Her hands form dough, which she rolls into flatbread. She makes tea, every single day, with a sprinkle of cardamom or fennel.
That was not always the case. Once, a very long time ago, she was a teacher. And a writer. Once, many years ago, she won an award from a BBC writing contest.
But life’s circumstances brought a move across an ocean, to another continent. She had a one-year-old holding her hand while getting off the plane. One month later, another infant was born.
My mother did not speak English when she walked off that plane, holding my hand. She came to a country not knowing the language, knowing no one, completely dropping into a new culture and lifestyle.
She learned English by watching “I Love Lucy” on television in a small, sparsely furnished apartment in New Jersey. But, she did learn. I am not sure at what point one becomes assimilated into a culture, but at some point that also did happen.
If we must define ourselves by our work, then we are all left to an arbitrary definition of “work”, and the risk of a warped sense of worth.
All work is work, after all.
Work is valuable.
Work is honorable.
Work is meant to be.
Work is honest.
Work is dignity.
Work is good.
God meant us to work, whether it be pulling weeds, or pulling teeth, or pulling out tangles from a daughter’s long hair, as my mother used to do for me.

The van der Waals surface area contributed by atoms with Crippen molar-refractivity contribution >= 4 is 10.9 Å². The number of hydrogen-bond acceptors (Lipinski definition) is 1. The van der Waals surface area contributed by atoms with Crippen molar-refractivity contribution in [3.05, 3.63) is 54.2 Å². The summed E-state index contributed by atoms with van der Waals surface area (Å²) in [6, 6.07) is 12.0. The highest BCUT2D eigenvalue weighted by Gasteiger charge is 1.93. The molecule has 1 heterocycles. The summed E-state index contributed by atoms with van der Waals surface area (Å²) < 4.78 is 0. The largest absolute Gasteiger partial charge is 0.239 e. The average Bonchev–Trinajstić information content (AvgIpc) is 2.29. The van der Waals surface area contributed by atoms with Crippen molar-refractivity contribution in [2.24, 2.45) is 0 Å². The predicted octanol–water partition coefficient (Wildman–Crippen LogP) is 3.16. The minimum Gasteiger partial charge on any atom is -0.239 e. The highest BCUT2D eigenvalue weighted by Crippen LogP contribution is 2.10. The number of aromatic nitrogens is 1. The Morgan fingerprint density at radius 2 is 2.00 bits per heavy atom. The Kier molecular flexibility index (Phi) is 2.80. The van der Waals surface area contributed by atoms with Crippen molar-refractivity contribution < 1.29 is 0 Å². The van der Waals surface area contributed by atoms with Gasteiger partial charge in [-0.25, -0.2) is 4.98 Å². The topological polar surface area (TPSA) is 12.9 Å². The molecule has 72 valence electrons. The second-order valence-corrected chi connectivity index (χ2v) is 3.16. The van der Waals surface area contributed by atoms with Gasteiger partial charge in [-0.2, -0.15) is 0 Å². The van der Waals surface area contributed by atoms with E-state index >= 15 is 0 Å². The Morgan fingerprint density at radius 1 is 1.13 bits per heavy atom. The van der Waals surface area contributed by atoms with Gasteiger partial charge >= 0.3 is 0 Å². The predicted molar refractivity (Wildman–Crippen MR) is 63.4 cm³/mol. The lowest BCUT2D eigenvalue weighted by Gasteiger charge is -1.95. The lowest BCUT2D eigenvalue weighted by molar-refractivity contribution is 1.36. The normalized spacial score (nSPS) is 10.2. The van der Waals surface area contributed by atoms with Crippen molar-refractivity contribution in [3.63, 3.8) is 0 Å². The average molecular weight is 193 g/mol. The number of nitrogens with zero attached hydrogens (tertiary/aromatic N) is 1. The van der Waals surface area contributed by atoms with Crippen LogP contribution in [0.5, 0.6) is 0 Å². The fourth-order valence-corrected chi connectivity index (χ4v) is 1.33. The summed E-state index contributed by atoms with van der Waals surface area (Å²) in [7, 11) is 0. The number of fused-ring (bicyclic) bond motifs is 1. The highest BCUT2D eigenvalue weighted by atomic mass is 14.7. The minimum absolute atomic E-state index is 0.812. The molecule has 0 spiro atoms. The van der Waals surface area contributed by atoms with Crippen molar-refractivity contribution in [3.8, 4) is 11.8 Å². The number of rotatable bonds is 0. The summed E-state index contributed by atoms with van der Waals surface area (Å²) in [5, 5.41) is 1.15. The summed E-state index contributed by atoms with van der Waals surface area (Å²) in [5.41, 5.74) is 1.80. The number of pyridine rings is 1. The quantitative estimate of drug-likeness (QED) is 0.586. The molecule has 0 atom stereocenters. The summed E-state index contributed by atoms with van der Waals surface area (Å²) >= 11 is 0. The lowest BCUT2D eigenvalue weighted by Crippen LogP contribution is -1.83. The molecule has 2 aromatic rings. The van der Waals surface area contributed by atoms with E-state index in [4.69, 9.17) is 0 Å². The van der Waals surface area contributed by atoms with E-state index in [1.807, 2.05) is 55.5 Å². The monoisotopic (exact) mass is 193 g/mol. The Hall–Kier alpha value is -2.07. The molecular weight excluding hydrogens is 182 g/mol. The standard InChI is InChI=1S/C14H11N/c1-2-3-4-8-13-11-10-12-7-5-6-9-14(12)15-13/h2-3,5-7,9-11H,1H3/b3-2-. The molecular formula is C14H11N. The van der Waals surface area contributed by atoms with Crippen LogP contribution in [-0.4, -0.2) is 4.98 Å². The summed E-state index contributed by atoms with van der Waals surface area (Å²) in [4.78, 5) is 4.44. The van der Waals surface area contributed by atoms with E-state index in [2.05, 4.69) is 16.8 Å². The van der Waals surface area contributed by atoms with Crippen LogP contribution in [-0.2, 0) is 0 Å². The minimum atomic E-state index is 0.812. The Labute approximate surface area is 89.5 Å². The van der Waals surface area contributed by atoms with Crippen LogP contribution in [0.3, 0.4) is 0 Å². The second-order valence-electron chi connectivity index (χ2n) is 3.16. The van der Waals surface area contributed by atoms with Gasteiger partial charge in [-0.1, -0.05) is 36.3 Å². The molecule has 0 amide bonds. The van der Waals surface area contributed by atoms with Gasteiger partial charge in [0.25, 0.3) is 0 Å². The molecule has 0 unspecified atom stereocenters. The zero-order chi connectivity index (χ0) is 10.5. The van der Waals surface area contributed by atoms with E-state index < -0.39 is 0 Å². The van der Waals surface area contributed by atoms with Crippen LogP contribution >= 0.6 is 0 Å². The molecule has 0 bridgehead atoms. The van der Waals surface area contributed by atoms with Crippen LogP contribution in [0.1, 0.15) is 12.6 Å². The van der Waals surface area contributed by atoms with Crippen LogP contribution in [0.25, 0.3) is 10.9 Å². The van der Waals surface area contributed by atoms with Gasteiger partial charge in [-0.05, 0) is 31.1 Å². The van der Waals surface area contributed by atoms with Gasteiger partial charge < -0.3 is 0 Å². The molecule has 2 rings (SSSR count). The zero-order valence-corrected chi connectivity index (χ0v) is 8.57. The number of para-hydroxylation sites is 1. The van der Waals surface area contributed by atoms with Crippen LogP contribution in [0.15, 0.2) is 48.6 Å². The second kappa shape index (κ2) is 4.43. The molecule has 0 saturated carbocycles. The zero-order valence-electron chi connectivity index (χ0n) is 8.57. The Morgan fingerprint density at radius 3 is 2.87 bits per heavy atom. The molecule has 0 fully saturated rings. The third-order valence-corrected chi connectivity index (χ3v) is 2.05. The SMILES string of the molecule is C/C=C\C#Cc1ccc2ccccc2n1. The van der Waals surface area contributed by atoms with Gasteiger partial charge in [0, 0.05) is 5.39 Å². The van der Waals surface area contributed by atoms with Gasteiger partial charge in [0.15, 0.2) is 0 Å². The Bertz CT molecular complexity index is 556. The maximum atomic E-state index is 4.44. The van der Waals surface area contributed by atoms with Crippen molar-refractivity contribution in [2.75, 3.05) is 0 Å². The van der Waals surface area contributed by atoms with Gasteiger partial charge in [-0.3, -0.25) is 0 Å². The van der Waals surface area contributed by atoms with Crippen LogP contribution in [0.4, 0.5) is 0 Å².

Learning a new language and a new culture took work. Learning to cook with different ingredients took work. Learning to survive in a new culture took work. Learning how to raise children in a new country took work.
She did not stop working. Her work simply changed. She did not return to teaching, although she did volunteer in school occasionally. She continues her writing, though it remains unpublished and unseen.
Who can say any of this is a less useful destiny than that of a CEO, or that of a teacher, or that of a doctor?
Some of us may continue in a particular type of work for most of our lives. For others of us, the work we do may change and vary. Our destiny to work, however, does not change. We all have that in common.
We find part of God’s purpose for us through that work. We worship Him through our work. We glorify Him through our work. He expands His kingdom through the work we humbly offer, as paltry as it may seem if assessed among worldly standards.
Rolling out flatbread is unlikely to win accolades from the world. Neither is making tea, or combing a child’s hair.
But it is honorable work. It is a destiny. And it is good.
Also sharing with Jennifer Dukes Lee for the #TellHisStory linkup.